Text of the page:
DOJ Declares Truce in War on Pot
Attorney General declines to act against states legalizing marijuana
In an Aug. 29 letter to all U.S. attorneys, Deputy U.S. Attorney General James M. Cole said that the federal government will not – for now, at least – take legal action to challenge laws in Colorado and Washington passed by voters last year that legalize and regulate the use and sale of marijuana by adults. As long as those states "have also implemented strong and effective regulatory and enforcement systems" that keep dope, and funds associated with its trade, from diverting to the black market or to kids, he wrote, the feds are happy to have state and local law enforcement police the system.
The Cole letter, bearing the authority of A.G. Eric Holder, comes 10 months after voters in those states passed by hefty margins ballot initiatives that have legalized marijuana possession and use for adults, and have created regulated schemes for drug production, distribution, and sale. However, marijuana remains illegal under federal law, so reform advocates (and officials in Colorado and Washington) had been waiting since November to see how this new wrinkle in the whole federal pot-prohibition scheme would unfold. Early on there were signs that the feds might go this route – evidenced in part by a December interview of President Barack Obama by Barbara Walters. The feds have "a lot to do when it comes to criminal prosecutions," Obama told Walters, and going after recreational tokers in states that have "already determined that it's legal" for adults to use pot isn't exactly a top priority for federal law enforcers.
That's exactly the note Cole struck in his four-page memo, released last week. Although "Congress has determined that marijuana is a dangerous drug and that the illegal distribution and sale of marijuana is a serious crime that provides a significant source of revenue to large-scale criminal enterprises, gangs, and cartels," the feds are committed to using "limited investigative and prosecutorial resources to address the most significant threats in the most effective, consistent, and rational way." Cole said the federal government will take a hands-off approach to pot law enforcement in states that have legalized its use so long as certain objectives are met – including strict tracking of profits to ensure no money flows to drug cartels or other gangs, preventing diversion of pot from states where it is legal into those where it isn't, prohibiting the sale or marketing of pot to minors, and preventing legal state-level pot activity from being used as a cover for trafficking other drugs, among a host of specifics included in the letter. "These priorities will continue to guide the Department's enforcement of the CSA [Controlled Substances Act] against marijuana-related conduct," Cole wrote. Thus, federal authorities should "focus their enforcement resources and efforts, including prosecution, on persons or organizations whose conduct interferes with any one or more of these priorities, regardless of state law."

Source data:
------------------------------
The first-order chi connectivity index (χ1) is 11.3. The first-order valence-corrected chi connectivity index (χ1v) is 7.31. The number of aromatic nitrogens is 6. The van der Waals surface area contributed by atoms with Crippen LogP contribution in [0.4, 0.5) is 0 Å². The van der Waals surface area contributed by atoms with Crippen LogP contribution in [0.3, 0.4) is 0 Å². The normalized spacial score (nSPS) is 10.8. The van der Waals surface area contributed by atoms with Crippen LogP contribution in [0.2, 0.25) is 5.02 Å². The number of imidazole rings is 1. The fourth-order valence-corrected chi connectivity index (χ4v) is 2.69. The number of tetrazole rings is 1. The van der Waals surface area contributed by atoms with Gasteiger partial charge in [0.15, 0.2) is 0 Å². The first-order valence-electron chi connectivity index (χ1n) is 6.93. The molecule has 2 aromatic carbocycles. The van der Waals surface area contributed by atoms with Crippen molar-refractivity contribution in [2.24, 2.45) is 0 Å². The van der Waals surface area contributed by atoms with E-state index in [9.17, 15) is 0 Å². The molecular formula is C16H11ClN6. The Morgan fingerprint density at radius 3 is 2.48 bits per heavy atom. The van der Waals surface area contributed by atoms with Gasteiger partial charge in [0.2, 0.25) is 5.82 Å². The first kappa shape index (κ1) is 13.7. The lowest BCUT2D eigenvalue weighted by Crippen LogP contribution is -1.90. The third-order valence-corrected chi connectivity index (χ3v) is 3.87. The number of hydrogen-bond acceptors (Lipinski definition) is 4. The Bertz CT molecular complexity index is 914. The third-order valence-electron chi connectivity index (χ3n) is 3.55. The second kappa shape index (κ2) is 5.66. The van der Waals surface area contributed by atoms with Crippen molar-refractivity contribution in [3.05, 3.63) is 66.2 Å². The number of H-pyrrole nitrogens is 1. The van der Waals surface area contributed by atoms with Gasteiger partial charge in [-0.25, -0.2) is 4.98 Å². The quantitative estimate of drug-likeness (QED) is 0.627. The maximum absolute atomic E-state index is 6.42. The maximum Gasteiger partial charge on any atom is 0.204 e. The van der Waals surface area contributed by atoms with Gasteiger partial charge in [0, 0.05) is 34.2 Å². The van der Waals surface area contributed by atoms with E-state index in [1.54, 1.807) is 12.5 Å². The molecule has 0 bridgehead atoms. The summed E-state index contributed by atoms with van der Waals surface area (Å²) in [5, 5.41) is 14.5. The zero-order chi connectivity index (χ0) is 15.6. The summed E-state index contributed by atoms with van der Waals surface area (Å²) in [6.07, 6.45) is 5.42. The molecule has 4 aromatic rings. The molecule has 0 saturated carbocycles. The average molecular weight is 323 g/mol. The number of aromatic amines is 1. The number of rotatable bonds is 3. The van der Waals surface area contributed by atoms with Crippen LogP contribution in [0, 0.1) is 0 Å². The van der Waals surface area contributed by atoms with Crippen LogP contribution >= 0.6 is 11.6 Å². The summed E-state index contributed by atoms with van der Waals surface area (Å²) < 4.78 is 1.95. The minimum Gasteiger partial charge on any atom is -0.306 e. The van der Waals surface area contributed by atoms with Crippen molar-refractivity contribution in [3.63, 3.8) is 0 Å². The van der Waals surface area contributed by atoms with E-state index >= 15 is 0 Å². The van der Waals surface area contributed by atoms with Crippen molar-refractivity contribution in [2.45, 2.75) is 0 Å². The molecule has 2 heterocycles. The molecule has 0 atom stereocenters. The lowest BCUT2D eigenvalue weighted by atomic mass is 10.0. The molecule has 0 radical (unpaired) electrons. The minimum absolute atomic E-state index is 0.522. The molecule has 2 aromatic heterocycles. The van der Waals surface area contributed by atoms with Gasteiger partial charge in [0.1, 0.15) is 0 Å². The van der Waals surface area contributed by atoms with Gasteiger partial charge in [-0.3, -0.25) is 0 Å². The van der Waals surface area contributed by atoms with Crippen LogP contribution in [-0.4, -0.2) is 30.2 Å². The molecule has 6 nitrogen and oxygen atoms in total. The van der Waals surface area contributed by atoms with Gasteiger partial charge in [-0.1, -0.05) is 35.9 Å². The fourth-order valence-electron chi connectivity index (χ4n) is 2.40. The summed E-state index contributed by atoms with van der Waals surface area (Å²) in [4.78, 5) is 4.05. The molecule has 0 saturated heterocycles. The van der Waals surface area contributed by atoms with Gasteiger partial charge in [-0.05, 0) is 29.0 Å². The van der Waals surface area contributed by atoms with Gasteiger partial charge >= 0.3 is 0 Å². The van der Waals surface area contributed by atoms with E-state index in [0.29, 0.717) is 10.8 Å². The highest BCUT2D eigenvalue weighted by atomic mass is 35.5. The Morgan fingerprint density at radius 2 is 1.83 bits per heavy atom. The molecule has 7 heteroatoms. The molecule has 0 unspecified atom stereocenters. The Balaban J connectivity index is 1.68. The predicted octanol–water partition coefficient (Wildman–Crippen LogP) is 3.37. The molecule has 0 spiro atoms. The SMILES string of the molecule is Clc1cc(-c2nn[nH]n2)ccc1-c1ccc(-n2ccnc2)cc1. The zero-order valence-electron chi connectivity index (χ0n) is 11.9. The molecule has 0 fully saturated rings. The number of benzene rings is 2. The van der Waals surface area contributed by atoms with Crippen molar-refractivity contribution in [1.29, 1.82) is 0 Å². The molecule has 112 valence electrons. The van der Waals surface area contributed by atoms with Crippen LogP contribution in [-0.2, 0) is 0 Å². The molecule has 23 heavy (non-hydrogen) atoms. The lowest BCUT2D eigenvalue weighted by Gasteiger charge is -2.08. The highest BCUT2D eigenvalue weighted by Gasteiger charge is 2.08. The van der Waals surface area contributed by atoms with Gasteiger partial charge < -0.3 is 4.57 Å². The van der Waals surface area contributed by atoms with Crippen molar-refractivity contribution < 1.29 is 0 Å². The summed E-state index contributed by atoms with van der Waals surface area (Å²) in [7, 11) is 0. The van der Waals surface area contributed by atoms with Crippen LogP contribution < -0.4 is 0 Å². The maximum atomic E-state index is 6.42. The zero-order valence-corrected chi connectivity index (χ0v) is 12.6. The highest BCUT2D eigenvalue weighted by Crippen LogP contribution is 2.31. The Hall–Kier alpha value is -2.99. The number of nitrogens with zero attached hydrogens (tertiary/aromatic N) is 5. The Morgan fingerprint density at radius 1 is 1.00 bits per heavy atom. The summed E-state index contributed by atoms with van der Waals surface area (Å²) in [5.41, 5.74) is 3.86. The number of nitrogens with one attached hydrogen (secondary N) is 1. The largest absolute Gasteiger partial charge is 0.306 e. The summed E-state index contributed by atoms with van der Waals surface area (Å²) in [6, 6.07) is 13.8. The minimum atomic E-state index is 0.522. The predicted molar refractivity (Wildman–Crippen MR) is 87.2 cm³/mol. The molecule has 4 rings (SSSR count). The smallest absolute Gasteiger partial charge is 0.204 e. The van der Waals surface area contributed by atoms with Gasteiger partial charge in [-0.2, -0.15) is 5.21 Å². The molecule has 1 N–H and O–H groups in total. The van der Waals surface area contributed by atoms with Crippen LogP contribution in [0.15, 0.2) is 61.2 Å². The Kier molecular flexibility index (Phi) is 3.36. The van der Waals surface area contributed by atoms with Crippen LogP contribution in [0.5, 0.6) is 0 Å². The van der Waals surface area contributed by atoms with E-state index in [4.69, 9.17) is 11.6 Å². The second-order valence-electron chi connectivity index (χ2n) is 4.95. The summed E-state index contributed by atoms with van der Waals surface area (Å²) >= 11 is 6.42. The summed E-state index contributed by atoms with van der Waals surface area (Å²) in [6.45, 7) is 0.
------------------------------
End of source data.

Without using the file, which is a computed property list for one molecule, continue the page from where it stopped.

For the most part, pot law reformers have embraced the news, but remain cautious. Indeed, this hands-off message has come from the feds before – notably after Obama took office and the DOJ in 2009 said it would make policing pot in states that have legalized medical marijuana a low-level priority. That promise was effectively reversed in 2011, when Deputy A.G. Cole distributed a memo to "clarify" that earlier position, concluding that persons "in the business of cultivating, selling, or distributing marijuana, and those who knowingly facilitate such activities, are in violation of the Controlled Substances Act, regardless of state law."
Nonetheless, Neill Franklin, a retired 34-year law enforcement veteran who now serves as executive director of the drug law reform group Law Enforcement Against Prohibition, suggests that pot prohibition may have turned a significant corner. "This is the most heartening news to come out of Washington [D.C.] in a long, long time," he said in a statement. "The federal government is not simply standing aside and allowing the will of the people to prevail in these two states, the attorney general and the Obama administration are exhibiting inspired leadership. The message to the people of the other 48 states, to all who value personal freedom and responsible regulation, is clear: Seize the day."
Posted here is the Aug. 29, 2013 Letter Memorandum to U.S. Attorneys from Deputy Attorney General James M. Cole concerning enforcement of federal laws concerning marijuana use in states legalizing use and possession for adults.